Climate Change Concerns Enter Into Coal Export Debate

Jun 18, 2013

There are now three coal export terminals under consideration in the Pacific Northwest.

The prospect of exporting coal from Wyoming and Montana to be sold on the Asian market has many raising questions about the local and regional environmental impacts of moving that coal through the Northwest.

Ashley Ahearn reports on how that issue is playing into the debate over coal exports in Washington and Oregon.


Heavy equipment moving coal at a mine in Wyoming.
Credit Katie Campbell

  Thousands of people attended public hearings about the largest proposed coal export terminal in the Northwest. This is the Gateway Pacific Terminal, which would be built near Bellingham, Washington.

At the final hearing in Seattle 12-year-old Rachel Howell captivated the audience. But unlike many who spoke before her, she didn’t talk about coal dust or train traffic. She talked about climate change.

Howell: “My generation will pay a high price for the global warming that you do. This is the future that you’re creating for us and this isn’t the future that we want so please don’t build these coal export terminals, it’s just not fair to my generation.”

Howell’s words were met with loud applause and some watery eyes from the heavily anti-coal Seattle audience.

She’s not alone in her call to consider climate change in the review of the proposed coal export facilities in Washington and Oregon. Environmental groups, dozens of tribes and some elected officials have voiced concern over the green house gas emissions that would come from burning the exported coal.

But just how much would those exports contribute to global CO2 emissions?

Some numbers, real quick. Combined, if all three terminals are built, there would be about 100 million tons of coal leaving the Northwest each year. If all of that coal is burned, that would equate to a little less than 1% of the global CO2 emissions from energy in 2012.

Richard Morse is the former director of research on coal and carbon markets at Stanford University.

Morse: “Are the emissions that come out of the West coast if they export that coal going to make or break climate change? No. Is how we deal with that going to set an important precedent for other fuels and future more comprehensive policy? Yes it is.”

As of right now anyway, that precedent is not being set. The Army Corps of Engineers has given no indication that they will consider the impacts of climate change in the environmental review for the Gateway Pacific Terminal.

Bob Watters is with SSA Marine, the company that wants to build the Gateway Pacific Terminal.

He says climate change has no place in the environmental review.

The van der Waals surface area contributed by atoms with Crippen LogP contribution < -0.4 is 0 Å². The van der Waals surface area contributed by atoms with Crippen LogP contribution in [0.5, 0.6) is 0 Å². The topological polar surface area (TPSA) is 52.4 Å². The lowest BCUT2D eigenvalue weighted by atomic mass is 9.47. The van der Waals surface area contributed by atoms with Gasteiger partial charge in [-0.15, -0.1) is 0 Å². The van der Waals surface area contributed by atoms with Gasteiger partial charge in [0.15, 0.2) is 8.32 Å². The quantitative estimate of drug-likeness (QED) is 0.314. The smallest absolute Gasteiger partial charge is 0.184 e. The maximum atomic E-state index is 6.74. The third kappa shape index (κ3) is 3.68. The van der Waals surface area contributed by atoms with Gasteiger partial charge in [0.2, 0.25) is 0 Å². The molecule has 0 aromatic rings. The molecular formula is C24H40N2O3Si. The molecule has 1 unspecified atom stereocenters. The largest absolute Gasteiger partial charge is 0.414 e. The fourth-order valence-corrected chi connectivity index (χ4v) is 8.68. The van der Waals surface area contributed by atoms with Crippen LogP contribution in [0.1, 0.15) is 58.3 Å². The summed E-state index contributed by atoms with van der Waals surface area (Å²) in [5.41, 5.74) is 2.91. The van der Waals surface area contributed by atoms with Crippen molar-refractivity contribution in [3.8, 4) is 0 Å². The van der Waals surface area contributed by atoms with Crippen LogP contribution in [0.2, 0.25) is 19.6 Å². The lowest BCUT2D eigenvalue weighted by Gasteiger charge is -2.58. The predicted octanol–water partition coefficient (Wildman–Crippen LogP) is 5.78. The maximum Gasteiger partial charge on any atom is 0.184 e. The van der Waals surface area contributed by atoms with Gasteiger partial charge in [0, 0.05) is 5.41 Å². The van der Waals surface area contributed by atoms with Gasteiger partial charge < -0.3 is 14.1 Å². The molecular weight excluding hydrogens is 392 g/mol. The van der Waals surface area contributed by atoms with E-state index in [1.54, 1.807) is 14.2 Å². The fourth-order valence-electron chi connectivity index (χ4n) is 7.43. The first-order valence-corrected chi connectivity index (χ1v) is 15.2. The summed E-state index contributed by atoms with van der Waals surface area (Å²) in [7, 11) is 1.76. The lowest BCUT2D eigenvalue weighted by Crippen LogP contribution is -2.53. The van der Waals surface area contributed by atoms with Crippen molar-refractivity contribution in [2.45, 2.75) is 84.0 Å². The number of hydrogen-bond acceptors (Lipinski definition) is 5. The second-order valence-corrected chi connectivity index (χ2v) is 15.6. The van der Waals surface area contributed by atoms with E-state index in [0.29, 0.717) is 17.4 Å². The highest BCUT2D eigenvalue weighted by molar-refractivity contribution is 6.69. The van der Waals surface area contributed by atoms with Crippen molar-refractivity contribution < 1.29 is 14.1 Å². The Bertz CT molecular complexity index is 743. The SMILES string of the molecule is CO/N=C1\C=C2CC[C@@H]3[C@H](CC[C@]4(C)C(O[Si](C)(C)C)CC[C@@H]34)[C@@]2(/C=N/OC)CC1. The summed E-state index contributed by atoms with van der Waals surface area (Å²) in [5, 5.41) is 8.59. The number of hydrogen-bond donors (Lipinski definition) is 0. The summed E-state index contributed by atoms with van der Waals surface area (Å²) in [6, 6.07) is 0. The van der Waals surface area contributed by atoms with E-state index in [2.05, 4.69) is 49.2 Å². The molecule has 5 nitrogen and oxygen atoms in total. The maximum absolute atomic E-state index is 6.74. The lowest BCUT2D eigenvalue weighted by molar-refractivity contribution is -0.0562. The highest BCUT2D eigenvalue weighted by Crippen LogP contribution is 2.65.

Watters: “This is the kind of precedent that precludes our country from being able to go ahead and continue to expand our exports. Actually what it will do is constrict the exports that we have in our country and our economy.”

And Watters isn’t alone. The Alliance for Northwest Jobs and Exports, as well as several elected officials and labor unions, have publicly echoed his sentiments.

Watters: “It’s a real slippery slope. If you look at the GHG effects of a product that we manufacture and export do you look at that with Boeing aeroplanes? The jets Boeing produces and sells to the international airlines produce GHG gases.”

Unlike Boeing Airplanes, coal is the single largest contributor to global CO2 emissions.

And according to a new report from the International Energy Agency, if emissions continue to increase at the current rate, global average temperatures could increase by up to 9 degrees Fahrenheit by the end of this century.

The overwhelming majority of scientists agree that the earth’s climate is changing and our green house gas emissions are contributing to that change.

Jaffe: "And what that means for our planet is very serious, in fact what that means for the Pacific Northwest is very serious."

Dan Jaffe is an atmospheric and climate scientist with the University of Washington in Bothell.

Jaffe: “It means snow packs disappearing, it means major changes to agriculture, major changes to our water resources in this state. We live on water. Its our electricity, its our salmon, its our agriculture, its our recreation, our skiing.”

The U.S. is a major player in the global coal export market – and hopes to be even more competitive in coming years.

American coal companies acknowledge that building Northwest export terminals to move Wyoming and Montana coal to the Asian market is critical.

Dan Jaffe says that even though that 100 million tons of exported coal may not single-handedly tip the scales towards global catastrophe, climate change shouldn’t be left out of the conversation.

Jaffe: "If we don’t consider the climate impacts from burning coal, whether it’s here or somewhere far away, pretty much the climate game is over and we lost."

American coal exports have doubled since 2007. If the three terminals are built in the Northwest, that figure could almost double, once again.

But despite the continued increase in American energy exports, the federal government has yet to release any sort of national climate policy that would take CO2 emissions from those exports into account.

Copyright 2013 Northwest Public Radio